ETHICS (Part 3)

Can the leader or should the leader avoid politics; of course not. Politics places an economic value on the evaluations being done. If people begin to bargain and negotiate based on a particular action, one can deduce that significant rewards are attached to the outcome of the evaluation. Politics is woven into the fabric of evaluation. Conversely, Russ-Eft & Preskill describe several conditions that would qualify an evaluation for a politics free zone. The conditions are as follows (2001):

  • No one cares about the program

  • No one knows about the program

  • No money is at stake

  • No power or authority is at stake

  • And no one in the program, making decisions about the program, or otherwise involved in knowledgeable about or attached is sexually active.

The inference is that all evaluations are political. The implication of this anonymous statement is codified by the ancient writer James. But every man is tempted, when he is drawn away of his own lust, and enticed (Biblesoft, 1995, James 1:14). In any form politics can be ugly business.


Ethics involve not only not deceiving or doing harm, but being true to the process (Brannick, 2005). Walter and Haslett (2002) write, “‘there is no simple or single answer.’ ‘the researcher has the role of creating the context and conditions for the conduct of the study (p.526).’” In any organization the leader is to Remain true to the process. Never misplace this thought, “all facets of organizational success is built on leadership.” The ethical researcher/evaluator/leader must be supported by ethical leadership. Without proper support one could easily be caught in a conundrum of relying on personal values and convictions while disobeying orders from upper level management. The leader must come to the belief that during research it is better to stay true to one’s convictions even at the expense of resigning a position. Or as illustrated earlier, one can justify unethical behavior for the sake of personal gain. Ethical leadership requires the leader choose one set of moral values over all others, and then take full responsibility for his actions based on those values (Sample, 2002, p.119).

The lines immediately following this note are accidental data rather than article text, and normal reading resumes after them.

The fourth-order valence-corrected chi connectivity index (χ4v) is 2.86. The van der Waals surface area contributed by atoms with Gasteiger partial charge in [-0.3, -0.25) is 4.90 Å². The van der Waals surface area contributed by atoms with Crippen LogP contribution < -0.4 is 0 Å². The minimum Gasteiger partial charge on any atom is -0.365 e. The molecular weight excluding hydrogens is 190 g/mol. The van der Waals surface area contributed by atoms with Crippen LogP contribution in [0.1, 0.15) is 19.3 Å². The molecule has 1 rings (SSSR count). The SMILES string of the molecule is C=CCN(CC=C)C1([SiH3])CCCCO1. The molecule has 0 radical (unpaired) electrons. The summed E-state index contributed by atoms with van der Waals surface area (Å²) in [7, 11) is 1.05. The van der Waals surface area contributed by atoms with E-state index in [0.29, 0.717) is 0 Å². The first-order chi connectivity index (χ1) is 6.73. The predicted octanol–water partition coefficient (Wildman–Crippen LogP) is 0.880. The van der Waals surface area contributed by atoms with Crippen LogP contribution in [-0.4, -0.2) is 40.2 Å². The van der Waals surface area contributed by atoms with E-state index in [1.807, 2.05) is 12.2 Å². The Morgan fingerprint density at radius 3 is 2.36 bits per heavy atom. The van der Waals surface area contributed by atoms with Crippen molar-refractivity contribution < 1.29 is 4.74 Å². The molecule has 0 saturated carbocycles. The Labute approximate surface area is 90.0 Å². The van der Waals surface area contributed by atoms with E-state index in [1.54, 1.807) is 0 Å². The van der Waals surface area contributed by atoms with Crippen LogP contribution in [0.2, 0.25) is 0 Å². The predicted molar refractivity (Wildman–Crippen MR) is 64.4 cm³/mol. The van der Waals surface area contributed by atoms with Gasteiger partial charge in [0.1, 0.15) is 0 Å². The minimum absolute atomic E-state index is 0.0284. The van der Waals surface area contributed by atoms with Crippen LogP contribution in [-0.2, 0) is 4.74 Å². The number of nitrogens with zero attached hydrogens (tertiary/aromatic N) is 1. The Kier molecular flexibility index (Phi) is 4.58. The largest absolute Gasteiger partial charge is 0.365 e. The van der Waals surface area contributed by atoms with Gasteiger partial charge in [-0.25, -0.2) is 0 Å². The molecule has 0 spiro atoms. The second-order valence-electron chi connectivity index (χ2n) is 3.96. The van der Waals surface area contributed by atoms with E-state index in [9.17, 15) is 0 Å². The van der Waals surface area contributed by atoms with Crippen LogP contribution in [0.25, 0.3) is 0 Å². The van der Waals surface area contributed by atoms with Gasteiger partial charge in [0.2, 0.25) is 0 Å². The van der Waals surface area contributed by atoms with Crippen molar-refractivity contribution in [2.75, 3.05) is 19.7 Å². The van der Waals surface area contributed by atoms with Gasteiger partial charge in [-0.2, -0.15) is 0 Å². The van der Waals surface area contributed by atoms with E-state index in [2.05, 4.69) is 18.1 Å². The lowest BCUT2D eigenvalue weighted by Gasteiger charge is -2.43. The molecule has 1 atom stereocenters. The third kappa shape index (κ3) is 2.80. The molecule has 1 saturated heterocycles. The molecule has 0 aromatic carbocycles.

Biblesoft. (1995). The New American Standard Bible Update. Seattle, WA, USA.

Brannick, D. C. (2005). Doing action research in your own organization (Second ed.). London: Sage.

Coffman, M. B. (1999). First, break all the rules. New York: Simon & Schuster.

Coleman, B. (2009, March 12). Madoff: The Wall Street baron turned alleged fraudster. Retrieved March 14,

2009, from The Economic Times:

James, K. (2006). The King James Version. PC Biblesoft . Seattle, WA, USA: Biblesoft.

Johnson, P. V. (2005, September 12). Church Health: Doing Right Things, Doing Things Right. Retrieved March

13, 2009, from Pastoral Resources:

Russ-Eft, D., & Preskill, H. (2001). Evaluation in Organizations. Cambridge: Basic Books.

Sample, S. B. (2002). The Contrarian guide to leadership. San Francisco: Jossey-Bass.

Walter, B. & Haslett, T. (2002) Action research in management – ethical dilemmas. Systematic practice and

action research, 15(6), p. 523

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